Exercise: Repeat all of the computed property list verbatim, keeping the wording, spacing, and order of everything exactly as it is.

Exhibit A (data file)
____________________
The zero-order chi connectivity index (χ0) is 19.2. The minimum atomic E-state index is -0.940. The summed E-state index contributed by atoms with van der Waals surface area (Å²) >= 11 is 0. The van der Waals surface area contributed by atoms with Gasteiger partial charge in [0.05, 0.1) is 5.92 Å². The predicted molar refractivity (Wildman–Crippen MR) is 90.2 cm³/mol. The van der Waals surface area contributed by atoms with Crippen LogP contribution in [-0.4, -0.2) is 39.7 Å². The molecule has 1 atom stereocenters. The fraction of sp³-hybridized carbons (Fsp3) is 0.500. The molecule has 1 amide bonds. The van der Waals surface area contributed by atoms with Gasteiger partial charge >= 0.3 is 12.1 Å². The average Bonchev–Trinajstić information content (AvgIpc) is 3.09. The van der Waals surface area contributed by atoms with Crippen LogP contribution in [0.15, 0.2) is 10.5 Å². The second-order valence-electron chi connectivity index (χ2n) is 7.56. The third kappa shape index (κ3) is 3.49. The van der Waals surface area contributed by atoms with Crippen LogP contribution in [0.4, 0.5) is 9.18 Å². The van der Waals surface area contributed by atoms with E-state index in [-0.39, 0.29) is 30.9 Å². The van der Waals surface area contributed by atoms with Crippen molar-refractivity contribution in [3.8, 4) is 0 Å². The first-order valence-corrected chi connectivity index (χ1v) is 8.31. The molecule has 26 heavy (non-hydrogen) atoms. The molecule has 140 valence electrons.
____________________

The zero-order chi connectivity index (χ0) is 19.2. The minimum atomic E-state index is -0.940. The summed E-state index contributed by atoms with van der Waals surface area (Å²) >= 11 is 0. The van der Waals surface area contributed by atoms with Gasteiger partial charge in [0.05, 0.1) is 5.92 Å². The predicted molar refractivity (Wildman–Crippen MR) is 90.2 cm³/mol. The van der Waals surface area contributed by atoms with Crippen LogP contribution in [-0.4, -0.2) is 39.7 Å². The molecule has 1 atom stereocenters. The fraction of sp³-hybridized carbons (Fsp3) is 0.500. The molecule has 1 amide bonds. The van der Waals surface area contributed by atoms with Gasteiger partial charge >= 0.3 is 12.1 Å². The average Bonchev–Trinajstić information content (AvgIpc) is 3.09. The van der Waals surface area contributed by atoms with Crippen LogP contribution in [0.15, 0.2) is 10.5 Å². The second-order valence-electron chi connectivity index (χ2n) is 7.56. The third kappa shape index (κ3) is 3.49. The van der Waals surface area contributed by atoms with Crippen LogP contribution in [0.4, 0.5) is 9.18 Å². The van der Waals surface area contributed by atoms with E-state index in [-0.39, 0.29) is 30.9 Å². The van der Waals surface area contributed by atoms with Crippen molar-refractivity contribution in [3.8, 4) is 0 Å². The first-order valence-corrected chi connectivity index (χ1v) is 8.31. The molecule has 26 heavy (non-hydrogen) atoms. The molecule has 140 valence electrons.